In-studio guest, CTU Political Organizer, Brandon Johnson.

Tuesday, November 1, 2011

Why do wealthy suburban schools really score higher on tests?

The longer school day propaganda continues

Stupid ed journalism doesn't get any stupider than this. The Chicago Sun-Times annual story about wealthy suburban elementary schools outscoring inner city schools carried this headline: "Top schools have longer days."

I mean kissing the mayor's butt is one thing, but you're not going to sell his 90-minutes of extra seat time plan by claiming that kids at Highland Park’s Braeside School, the highest-scoring neighborhood elementary school in the state, score higher than kids on the west side of Chicago because of a few minutes more seat time?
“The more education time, the better,” said [Beth] Bernat, mother of a Braeside fourth- and first-grader. “At this age, they are all sponges.
Sponges indeed!

What the Sun-Times failed to report was that Highland Park actually has 5 fewer schools days each year (175) than does Chicago. Students do stay in school some 45 minutes longer in HP but much of that time is spent in recess or lunch (not a bad idea). Not one high-scoring suburban district uses Rahm's 90-minute longer school day model.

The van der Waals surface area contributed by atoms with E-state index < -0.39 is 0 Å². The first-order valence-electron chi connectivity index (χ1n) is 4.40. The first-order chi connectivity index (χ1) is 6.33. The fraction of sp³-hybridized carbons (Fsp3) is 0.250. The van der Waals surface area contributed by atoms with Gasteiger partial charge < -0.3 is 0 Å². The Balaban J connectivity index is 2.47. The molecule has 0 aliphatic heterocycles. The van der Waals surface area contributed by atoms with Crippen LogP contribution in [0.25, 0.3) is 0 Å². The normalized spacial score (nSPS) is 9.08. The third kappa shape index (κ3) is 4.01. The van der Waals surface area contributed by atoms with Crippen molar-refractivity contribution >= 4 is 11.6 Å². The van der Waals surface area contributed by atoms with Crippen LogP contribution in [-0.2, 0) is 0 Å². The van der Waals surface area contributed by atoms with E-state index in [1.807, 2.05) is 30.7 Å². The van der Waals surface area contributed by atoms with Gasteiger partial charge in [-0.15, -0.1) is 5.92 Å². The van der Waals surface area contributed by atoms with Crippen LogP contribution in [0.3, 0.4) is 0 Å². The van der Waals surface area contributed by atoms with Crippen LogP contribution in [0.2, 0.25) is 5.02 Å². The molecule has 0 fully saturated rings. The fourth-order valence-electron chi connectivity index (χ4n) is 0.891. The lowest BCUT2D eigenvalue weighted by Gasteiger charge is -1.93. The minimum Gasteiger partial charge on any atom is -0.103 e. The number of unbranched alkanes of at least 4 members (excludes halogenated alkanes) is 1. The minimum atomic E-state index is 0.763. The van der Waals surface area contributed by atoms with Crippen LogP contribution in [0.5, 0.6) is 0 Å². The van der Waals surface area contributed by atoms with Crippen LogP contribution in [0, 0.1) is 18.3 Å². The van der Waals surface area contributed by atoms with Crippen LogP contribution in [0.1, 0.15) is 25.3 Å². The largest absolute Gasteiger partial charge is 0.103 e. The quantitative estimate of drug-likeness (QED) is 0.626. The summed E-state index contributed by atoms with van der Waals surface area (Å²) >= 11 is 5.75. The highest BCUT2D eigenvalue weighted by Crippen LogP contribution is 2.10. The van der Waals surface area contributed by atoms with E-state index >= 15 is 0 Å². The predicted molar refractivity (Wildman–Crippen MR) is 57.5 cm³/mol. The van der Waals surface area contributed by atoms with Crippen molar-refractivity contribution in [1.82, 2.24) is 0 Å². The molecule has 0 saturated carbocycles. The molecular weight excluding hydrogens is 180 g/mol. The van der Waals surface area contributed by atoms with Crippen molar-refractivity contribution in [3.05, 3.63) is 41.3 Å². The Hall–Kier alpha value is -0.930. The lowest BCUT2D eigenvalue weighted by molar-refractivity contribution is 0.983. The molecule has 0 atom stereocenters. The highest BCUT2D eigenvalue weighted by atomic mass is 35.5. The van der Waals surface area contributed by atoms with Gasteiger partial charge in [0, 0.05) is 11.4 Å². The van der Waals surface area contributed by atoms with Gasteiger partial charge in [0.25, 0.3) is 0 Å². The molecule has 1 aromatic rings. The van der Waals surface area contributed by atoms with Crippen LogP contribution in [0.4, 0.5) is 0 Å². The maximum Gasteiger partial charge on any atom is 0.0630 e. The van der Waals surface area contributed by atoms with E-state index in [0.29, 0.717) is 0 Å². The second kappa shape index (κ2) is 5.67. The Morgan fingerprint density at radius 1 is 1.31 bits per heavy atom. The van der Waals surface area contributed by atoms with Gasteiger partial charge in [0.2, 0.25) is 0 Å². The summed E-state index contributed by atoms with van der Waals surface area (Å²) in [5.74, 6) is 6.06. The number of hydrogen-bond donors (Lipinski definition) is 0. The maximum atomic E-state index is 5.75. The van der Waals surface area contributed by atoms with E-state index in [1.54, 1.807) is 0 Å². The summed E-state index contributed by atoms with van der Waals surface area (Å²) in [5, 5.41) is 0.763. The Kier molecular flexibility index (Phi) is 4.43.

Most importantly, the Sun-Times doesn't tell us that Braeside School is a small school with only 270 students, with not one of them eligible for free lunch or Title I funding. Dist. 112 spends about $13,000 per elementary school student and has 13 students for every full-time teacher, well below the state average.  The median income in this exclusively white, north shore community is $115,000 with many earning ten times more than that annually.

Ironically, even the Sun-Times own editorial board had some problems swallowing Rahm's longer-school-day crap.  
While the instructional day in Chicago (which excludes recess and lunch) is undoubtedly shorter than in other cities, we aren’t convinced Chicago is as far behind as CPS contends. No independent analysis exists... There’s broad support for a longer day. But if it’s too long, CPS could easily find itself with a lot of unproductive or even counter-productive time on its hands.
Finally, all of the suburban districts mentioned in the S-T story have the length of their school day and school year negotiated as part of the collective bargaining agreement between the board and the teachers union. Rahm would do well to follow that approach rather than acting out his autocratic fantasies. 

So how about it, Sun-Times. How about ALL the news that's fit to print?

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